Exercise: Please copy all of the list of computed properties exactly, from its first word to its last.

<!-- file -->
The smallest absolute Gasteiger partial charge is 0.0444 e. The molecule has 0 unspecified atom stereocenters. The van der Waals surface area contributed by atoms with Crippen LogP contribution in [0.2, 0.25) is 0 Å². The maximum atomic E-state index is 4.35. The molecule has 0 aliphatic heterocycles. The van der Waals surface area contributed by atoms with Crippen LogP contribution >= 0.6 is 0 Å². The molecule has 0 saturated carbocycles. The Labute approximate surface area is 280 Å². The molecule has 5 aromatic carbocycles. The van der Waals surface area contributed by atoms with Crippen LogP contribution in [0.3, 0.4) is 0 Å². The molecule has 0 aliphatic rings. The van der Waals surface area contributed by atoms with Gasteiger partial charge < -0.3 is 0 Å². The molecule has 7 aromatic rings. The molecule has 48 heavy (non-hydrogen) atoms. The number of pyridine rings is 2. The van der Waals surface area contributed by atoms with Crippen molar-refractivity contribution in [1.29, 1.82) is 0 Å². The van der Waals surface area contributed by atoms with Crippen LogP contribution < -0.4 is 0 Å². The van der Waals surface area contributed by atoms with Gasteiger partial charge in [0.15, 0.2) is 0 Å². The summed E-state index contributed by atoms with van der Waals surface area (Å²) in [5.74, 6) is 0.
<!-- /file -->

The smallest absolute Gasteiger partial charge is 0.0444 e. The molecule has 0 unspecified atom stereocenters. The van der Waals surface area contributed by atoms with Crippen LogP contribution in [0.2, 0.25) is 0 Å². The maximum atomic E-state index is 4.35. The molecule has 0 aliphatic heterocycles. The van der Waals surface area contributed by atoms with Crippen LogP contribution >= 0.6 is 0 Å². The molecule has 0 saturated carbocycles. The Labute approximate surface area is 280 Å². The molecule has 5 aromatic carbocycles. The van der Waals surface area contributed by atoms with Crippen LogP contribution in [0.3, 0.4) is 0 Å². The molecule has 0 aliphatic rings. The van der Waals surface area contributed by atoms with Gasteiger partial charge < -0.3 is 0 Å². The molecule has 7 aromatic rings. The molecule has 48 heavy (non-hydrogen) atoms. The number of pyridine rings is 2. The van der Waals surface area contributed by atoms with Crippen molar-refractivity contribution in [1.29, 1.82) is 0 Å². The van der Waals surface area contributed by atoms with Crippen LogP contribution < -0.4 is 0 Å². The van der Waals surface area contributed by atoms with Gasteiger partial charge in [0.15, 0.2) is 0 Å². The summed E-state index contributed by atoms with van der Waals surface area (Å²) in [5.74, 6) is 0.